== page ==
Our child entered into toddlerhood as a full blown foodie. Do they all? Maybe. What I do know, as mother to my one, is that she began eating solid foods with a voracious appetite and without any obvious issues. She was all over avocados, peas, and pears by 10 months, downing cucumber/avocado sushi rolls at age one, and eating grilled chicken off of the drumstick at 17 months.
Yep, it was smooth sailing once we moved into solid foods.
Then came the first rash, which appeared on her upper right thigh at 18 months. We racked our brains. Was it a new food she ate or soap we bathed her with? She’d had shellfish, meats, fruits, and veggies before this, so we weren’t confident that it was food related. Google told me that rashes appear in children of her age for both specific and unexplained reasons. The bumps were raised and small, but not filled with fluid or red. Dr. Sears said if the child seemed happy and not bothered, then all should be okay and that the rash would eventually, after a matter of weeks, go away on its own. Which it did, eventually. Maybe the Aquaphor or anti-fungal cream accelerated the process, maybe not.
About 5 months later, a new rash developed. This one was on her face – on her cheeks, primarily. At first, just a few spots were scattered across each cheek. It was January 2017, which was a cool and wet month in San Diego. Perhaps the weather had triggered it, we reasoned. But then there was the day we dropped her at Grandma’s for a few hours so that we could go to brunch. When we returned to her, the spots had grown more red and it seemed that there were more. At that point came a question that we, as parents, frequently began asking aloud: “What did she eat?” On that particular day, Grandma had made a brunch spread of her own – eggs, bacon, pancakes, fruit, and juice. It was hard to know what the catalyst in making the rash worse might have been.
We went with strawberries or apple juice as the likely culprit. And so we eliminated both and began experimenting with coconut oil, Aquaphor, and anti-fungal cream to reduce the flare up. It seemed to work. Sort of. At her two year pediatrician visit, it was a topic of discussion that didn’t lead to much concern since the rash had largely faded by that time. We couldn’t think of any newly introduced foods that might be triggers, aside from the ones we were avoiding, so an allergy test wasn’t recommended. There may have been other factors at play. When symptoms resurfaced noticeably a couple of months later, the pediatrician had some new ideas on what the cause might be.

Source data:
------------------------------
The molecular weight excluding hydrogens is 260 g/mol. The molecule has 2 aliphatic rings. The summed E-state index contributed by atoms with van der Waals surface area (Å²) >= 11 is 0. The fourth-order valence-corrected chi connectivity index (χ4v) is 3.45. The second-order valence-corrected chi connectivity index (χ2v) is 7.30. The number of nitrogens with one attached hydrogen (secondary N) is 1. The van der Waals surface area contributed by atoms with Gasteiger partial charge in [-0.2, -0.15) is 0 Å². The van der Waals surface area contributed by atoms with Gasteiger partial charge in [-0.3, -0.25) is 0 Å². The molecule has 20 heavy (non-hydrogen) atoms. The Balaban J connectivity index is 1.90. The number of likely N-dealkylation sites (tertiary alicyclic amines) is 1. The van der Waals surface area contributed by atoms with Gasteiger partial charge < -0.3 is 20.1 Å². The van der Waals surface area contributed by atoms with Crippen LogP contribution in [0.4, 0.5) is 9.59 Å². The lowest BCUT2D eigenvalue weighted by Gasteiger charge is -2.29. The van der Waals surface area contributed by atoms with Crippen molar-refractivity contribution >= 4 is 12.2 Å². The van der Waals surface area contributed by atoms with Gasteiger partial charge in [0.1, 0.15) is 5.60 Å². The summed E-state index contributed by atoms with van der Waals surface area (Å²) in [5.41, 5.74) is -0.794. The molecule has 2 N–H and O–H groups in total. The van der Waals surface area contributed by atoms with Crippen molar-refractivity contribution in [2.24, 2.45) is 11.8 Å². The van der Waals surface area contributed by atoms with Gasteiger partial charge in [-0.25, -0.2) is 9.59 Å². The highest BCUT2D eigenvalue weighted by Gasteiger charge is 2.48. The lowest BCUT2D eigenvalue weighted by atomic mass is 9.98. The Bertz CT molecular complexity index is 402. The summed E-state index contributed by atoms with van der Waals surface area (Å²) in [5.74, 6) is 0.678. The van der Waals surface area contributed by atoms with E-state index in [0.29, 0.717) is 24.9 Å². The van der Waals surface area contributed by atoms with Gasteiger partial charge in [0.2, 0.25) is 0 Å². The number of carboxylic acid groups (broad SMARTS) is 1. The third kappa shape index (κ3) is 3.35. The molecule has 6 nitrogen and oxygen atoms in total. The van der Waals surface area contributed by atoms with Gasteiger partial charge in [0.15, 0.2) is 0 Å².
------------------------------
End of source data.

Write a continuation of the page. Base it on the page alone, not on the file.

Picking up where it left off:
With the nature and appearance of the rash on her face, the pediatrician prescribed a steroid-free eczema medication. We gave it a try. There was not an overwhelming improvement. In fact, small bumps began to appear on her upper cheekbone and even closer to her forehead. The pediatrician then began to suspect impetigo. We tried a prescribed antibiotic cream for that. Again, with minimal improvement.
It didn’t click for us until a night when her father made a fried rice for dinner. Shortly after the meal, her spots became redder and more pronounced. It was then that we knew the trigger, though we weren’t sure why what started out as a food that she frequently ate and enjoyed without issue had become such a problem: Egg.
The following months brought a series of changes for us. We truly came to realize just how many everyday food items can include egg, or “may be processed in a facility with egg.” So on came a newly adopted process of pausing to read ingredients more carefully on packages, making smarter eating choices, and asking more questions in restaurants.
When we began our own research on this suspected allergy, we learned that egg related allergies are one of the most common for toddlers. The odds that she’ll outgrow her symptoms by adolescence is promising. She’s fortunate to only exhibit the most common symptom – the skin rash – vs. stomach cramping, congestion, vomiting, or anaphylactic shock.
At her 3 year pediatric check up, we shared our findings with the doctor. As the rash is localized primarily to the face when it occurs, the pediatrician advised that the allergic reaction was topical in nature – ie. egg products touching hands and then touching face and mouth – vs. something that could readily be detected with a blood analysis allergy test or skin test. While these tests were still offered for the purpose of ruling other things out/ peace of mind, we were told that they weren’t likely to generate results based on what we’d described.
So we move forward. We think of breakfast options that don’t involve her former staple. We make sure the pasta we make doesn’t contain egg. We make cookies and muffins with egg substitutes. We ask whether that birthday cake made by a friend’s mom contains egg. We bring options with us always, just in case.
We have started to allow small portions of food containing egg into her diet (pasta, the occasional “normal” cookie, etc). We gauge the severity of the skin reaction that does or does not ensue after consumption. And then we wait a while before we offer another meal containing that ingredient. Hopefully, we will be able to incorporate egg more freely with time. For now, I’m thankful that my daughter understands her situation and is such a great sport about it (thanks, Daniel Tiger for that peach allergy episode!).